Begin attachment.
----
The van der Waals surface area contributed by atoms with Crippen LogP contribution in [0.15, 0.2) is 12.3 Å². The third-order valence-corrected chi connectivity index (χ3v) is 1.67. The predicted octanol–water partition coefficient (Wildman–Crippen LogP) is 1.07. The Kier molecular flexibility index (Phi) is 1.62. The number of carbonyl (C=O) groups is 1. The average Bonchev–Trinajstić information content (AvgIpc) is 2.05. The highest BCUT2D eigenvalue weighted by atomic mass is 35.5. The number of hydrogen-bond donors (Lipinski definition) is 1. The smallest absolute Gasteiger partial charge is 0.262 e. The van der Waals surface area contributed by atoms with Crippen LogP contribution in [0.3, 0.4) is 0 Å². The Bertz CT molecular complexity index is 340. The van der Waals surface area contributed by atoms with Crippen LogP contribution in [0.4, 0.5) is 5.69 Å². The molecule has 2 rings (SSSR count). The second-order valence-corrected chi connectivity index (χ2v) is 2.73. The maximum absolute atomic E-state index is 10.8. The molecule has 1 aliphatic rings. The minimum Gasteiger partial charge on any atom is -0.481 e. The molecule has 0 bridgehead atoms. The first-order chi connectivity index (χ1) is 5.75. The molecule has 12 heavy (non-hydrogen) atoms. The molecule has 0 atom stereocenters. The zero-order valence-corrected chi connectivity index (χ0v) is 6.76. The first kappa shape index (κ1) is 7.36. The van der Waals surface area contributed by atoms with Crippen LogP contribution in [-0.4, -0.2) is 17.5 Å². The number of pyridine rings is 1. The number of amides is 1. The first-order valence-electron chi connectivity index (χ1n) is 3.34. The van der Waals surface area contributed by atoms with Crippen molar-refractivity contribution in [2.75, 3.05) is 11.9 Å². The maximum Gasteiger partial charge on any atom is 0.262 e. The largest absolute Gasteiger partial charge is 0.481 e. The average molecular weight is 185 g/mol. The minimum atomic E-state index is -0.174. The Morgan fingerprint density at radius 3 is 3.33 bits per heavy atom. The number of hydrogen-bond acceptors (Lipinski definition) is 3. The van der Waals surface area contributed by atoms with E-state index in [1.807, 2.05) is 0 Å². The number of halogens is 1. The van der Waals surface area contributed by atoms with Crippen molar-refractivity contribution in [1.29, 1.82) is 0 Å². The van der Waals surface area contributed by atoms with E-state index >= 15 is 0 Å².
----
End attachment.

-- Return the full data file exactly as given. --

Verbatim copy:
The van der Waals surface area contributed by atoms with Crippen LogP contribution in [0.15, 0.2) is 12.3 Å². The third-order valence-corrected chi connectivity index (χ3v) is 1.67. The predicted octanol–water partition coefficient (Wildman–Crippen LogP) is 1.07. The Kier molecular flexibility index (Phi) is 1.62. The number of carbonyl (C=O) groups is 1. The average Bonchev–Trinajstić information content (AvgIpc) is 2.05. The highest BCUT2D eigenvalue weighted by atomic mass is 35.5. The number of hydrogen-bond donors (Lipinski definition) is 1. The smallest absolute Gasteiger partial charge is 0.262 e. The van der Waals surface area contributed by atoms with Crippen LogP contribution in [0.3, 0.4) is 0 Å². The Bertz CT molecular complexity index is 340. The van der Waals surface area contributed by atoms with Crippen LogP contribution in [0.4, 0.5) is 5.69 Å². The molecule has 2 rings (SSSR count). The second-order valence-corrected chi connectivity index (χ2v) is 2.73. The maximum absolute atomic E-state index is 10.8. The molecule has 1 aliphatic rings. The minimum Gasteiger partial charge on any atom is -0.481 e. The molecule has 0 bridgehead atoms. The first-order chi connectivity index (χ1) is 5.75. The molecule has 12 heavy (non-hydrogen) atoms. The molecule has 0 atom stereocenters. The zero-order valence-corrected chi connectivity index (χ0v) is 6.76. The first kappa shape index (κ1) is 7.36. The van der Waals surface area contributed by atoms with Crippen LogP contribution in [-0.4, -0.2) is 17.5 Å². The number of pyridine rings is 1. The number of amides is 1. The first-order valence-electron chi connectivity index (χ1n) is 3.34. The van der Waals surface area contributed by atoms with Crippen molar-refractivity contribution in [2.75, 3.05) is 11.9 Å². The maximum Gasteiger partial charge on any atom is 0.262 e. The largest absolute Gasteiger partial charge is 0.481 e. The average molecular weight is 185 g/mol. The minimum atomic E-state index is -0.174. The Morgan fingerprint density at radius 3 is 3.33 bits per heavy atom. The number of hydrogen-bond acceptors (Lipinski definition) is 3. The van der Waals surface area contributed by atoms with E-state index in [1.807, 2.05) is 0 Å². The number of halogens is 1. The van der Waals surface area contributed by atoms with Crippen molar-refractivity contribution in [1.29, 1.82) is 0 Å². The van der Waals surface area contributed by atoms with E-state index >= 15 is 0 Å².